The Toronto Bills won't kill the Canadian Football League.
Only the CFL can kill the CFL. Appealing to patriotism won't save it when the NFL team in New England which bears that name produces much more watchable football and is on TV almost every week.
It's taken the better part of two years to find some middle ground about the NFL coming to Toronto. There's no appeal to joining the smarmy pro-NFL pundits who bathe in the moisture of Ted Rogers' and Phil Lind's soiled and blood-soaked officially licensed NFL team boxer shorts, since they're openly gleeful about ripping the heart out of Western New York by taking away the Bills. You know what, though? It's somehow less appealing to remain one of the Captain Canuck Chicken Littles who act like a NFL team north of the border is some great affront to that national identity, which we're still working on defining, 141 years out from Confederation. (It will be ready in time for Canada Day, really, honest.)
The nationalism arguments -- "Come on, it's Canadian! Come on!" -- go over like some of the CBC's latest prime-time series. The CFL doesn't need shallow nationalism. What it needs is to come up with a style of offensive play that doesn't look like NFL Lite, more scoring and more identifiably Canadian stars.
Those are the three biggest turnoffs about the CFL. Canadian football is crying out for a creative breakthrough, especially on offence. Many people under age 35 or so fell in love with the league in the 1980s and '90s when by all rights they should have become fans of the better promoted, more organized NFL. Why? In part, it was because the CFL had a kind of stylistic high ground.
In the '80s and '90s, the CFL was much higher-scoring than it is today. It was a great league for the kind of performer who was frozen out of the NFL, scrambling quarterbacks such as Doug Flutie, Tracy Ham or Damon Allen, or broken-field runners such as Henry (Gizmo) Williams or Michael (Pinball) Clemons. Canadians -- think Dave Sapunjis with the Calgary Stampeders, or current TSN analyst Jock Climie with the Argos and Montreal Alouettes, were visible part of the scoring explosion. Teams pushed the envelope on offence. Throw two incompletions and punt? Throw an interception? Don't worry about it, because you could get get the ball back 45 seconds later.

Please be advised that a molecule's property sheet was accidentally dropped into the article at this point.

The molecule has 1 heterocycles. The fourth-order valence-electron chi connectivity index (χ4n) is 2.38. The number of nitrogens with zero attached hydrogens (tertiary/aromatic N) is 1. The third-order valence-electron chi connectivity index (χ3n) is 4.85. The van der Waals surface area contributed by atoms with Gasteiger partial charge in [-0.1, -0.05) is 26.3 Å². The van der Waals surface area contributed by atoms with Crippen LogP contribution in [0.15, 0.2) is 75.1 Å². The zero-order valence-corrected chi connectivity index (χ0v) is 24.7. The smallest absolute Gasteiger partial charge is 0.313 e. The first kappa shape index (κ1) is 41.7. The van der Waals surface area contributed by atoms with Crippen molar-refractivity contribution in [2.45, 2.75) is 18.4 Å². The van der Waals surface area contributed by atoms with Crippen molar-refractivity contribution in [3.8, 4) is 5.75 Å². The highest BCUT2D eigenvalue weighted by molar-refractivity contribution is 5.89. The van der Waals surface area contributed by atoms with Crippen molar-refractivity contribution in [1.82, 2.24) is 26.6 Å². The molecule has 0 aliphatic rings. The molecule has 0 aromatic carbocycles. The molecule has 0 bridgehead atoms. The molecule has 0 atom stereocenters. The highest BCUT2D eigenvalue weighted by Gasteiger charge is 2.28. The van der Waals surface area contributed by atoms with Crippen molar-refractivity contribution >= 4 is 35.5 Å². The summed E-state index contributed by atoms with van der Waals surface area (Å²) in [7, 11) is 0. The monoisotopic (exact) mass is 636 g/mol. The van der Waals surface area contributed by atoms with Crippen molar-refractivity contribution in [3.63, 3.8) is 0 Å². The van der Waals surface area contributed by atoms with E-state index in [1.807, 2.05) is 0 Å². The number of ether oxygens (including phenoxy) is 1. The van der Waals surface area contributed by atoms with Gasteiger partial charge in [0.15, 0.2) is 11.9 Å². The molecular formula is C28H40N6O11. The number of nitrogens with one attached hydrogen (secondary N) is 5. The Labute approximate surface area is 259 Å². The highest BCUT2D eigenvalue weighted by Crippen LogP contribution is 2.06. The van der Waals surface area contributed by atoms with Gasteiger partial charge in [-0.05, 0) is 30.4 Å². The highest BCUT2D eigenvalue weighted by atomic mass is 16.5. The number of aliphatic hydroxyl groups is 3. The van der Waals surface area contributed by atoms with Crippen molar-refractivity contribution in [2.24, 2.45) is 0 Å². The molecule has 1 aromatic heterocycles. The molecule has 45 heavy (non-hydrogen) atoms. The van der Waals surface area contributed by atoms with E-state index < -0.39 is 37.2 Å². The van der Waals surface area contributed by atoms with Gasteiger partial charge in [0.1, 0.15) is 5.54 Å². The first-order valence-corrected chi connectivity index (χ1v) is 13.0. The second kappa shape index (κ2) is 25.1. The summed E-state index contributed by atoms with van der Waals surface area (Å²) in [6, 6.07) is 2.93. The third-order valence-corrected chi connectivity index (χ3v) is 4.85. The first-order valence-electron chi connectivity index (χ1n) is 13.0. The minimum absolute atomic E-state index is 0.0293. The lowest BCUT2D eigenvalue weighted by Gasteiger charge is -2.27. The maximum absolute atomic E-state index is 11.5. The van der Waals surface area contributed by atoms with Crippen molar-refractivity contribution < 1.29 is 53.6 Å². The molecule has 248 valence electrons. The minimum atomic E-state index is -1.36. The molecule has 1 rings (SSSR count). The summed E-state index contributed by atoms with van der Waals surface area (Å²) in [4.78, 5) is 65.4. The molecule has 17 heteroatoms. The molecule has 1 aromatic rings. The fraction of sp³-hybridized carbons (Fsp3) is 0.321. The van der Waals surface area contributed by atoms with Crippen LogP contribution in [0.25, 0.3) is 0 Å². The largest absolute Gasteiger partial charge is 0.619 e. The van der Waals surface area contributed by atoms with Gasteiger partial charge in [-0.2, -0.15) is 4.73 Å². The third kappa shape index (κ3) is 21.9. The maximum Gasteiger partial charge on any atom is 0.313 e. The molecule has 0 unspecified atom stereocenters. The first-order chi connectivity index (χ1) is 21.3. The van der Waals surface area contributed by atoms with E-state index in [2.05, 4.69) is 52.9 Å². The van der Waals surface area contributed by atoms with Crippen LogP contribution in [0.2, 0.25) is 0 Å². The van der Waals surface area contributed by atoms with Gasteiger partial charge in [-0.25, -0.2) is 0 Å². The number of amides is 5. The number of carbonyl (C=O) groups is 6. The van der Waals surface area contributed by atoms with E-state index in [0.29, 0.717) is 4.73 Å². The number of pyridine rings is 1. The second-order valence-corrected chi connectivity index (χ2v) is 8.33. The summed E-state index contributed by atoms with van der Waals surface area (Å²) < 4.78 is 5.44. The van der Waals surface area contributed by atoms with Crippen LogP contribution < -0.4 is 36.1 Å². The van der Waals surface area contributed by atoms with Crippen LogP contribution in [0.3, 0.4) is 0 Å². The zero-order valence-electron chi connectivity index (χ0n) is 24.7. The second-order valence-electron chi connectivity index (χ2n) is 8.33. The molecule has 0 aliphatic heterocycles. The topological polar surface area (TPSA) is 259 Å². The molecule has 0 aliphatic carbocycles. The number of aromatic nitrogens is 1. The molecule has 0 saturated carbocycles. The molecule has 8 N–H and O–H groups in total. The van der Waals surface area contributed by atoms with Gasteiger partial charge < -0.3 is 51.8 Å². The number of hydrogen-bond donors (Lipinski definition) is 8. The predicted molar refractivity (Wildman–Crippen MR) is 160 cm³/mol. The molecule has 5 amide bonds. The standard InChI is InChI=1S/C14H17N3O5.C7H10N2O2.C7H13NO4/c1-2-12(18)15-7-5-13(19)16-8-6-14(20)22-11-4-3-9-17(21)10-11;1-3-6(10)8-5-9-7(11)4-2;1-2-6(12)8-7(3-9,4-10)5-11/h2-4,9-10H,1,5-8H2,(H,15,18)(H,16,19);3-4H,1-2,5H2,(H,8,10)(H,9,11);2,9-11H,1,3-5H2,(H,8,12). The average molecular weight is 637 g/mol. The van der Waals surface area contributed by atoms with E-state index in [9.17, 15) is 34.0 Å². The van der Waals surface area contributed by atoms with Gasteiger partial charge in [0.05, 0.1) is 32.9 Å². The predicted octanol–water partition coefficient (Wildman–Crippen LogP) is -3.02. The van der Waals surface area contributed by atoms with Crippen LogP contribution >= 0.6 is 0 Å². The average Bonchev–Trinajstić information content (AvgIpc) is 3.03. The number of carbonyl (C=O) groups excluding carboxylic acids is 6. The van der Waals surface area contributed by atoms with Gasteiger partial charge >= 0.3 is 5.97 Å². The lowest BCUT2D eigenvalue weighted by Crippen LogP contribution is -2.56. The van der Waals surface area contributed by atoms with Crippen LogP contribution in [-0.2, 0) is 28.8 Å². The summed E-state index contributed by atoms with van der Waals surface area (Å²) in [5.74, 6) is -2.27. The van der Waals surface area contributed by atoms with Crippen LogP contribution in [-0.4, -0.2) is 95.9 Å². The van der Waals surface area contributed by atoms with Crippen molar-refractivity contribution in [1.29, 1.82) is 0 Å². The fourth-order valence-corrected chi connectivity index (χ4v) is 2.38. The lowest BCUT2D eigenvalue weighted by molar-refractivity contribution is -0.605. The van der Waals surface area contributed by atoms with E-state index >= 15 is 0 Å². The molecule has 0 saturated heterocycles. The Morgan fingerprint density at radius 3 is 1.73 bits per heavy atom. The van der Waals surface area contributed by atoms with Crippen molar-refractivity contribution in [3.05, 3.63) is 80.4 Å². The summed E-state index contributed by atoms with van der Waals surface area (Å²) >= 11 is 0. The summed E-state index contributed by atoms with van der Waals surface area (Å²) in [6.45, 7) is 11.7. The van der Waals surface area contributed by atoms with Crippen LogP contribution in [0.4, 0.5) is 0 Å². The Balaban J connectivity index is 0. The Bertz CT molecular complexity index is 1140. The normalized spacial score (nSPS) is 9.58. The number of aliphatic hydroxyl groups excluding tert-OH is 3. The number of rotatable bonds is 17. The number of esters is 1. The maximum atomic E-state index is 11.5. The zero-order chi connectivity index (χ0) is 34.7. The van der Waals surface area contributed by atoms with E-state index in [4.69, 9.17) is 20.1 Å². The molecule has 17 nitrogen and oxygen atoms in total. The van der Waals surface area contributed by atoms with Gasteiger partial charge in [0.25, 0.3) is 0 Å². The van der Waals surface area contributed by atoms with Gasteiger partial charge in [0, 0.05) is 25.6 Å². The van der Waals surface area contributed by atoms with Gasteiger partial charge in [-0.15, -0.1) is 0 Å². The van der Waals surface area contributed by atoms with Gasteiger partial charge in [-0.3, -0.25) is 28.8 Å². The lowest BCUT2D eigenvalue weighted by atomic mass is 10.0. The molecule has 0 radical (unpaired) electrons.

That seems absent from the current CFL -- although to be fair, this because the once-stodgy NFL and NCAA have co-opted some of the Canadian game's flashiness and have become much more innovative. Football goes in cycles, but in the CFL, it seems like the defence now has too much of an advantage. Teams have become enamoured of bringing in undersized, speedy defenders to help stop the pass, which is easier to do in a three-down game.
The reaction by offensive co-ordinators have countered this by going to a (shudder) ball-control game, going to a methodical, move-the-chains passing attack. In three-down football, this is like eating soup with a fork, since you can have a 10-play drive and still have to punt if there's a penalty or a dropped pass. It's no wonder the paradigm CFL contest seems to have become a 19-17 game decided by turnovers and which team's kicker is having a better day. In other words, it looks like a NFL game from 15 years ago -- NFL Lite.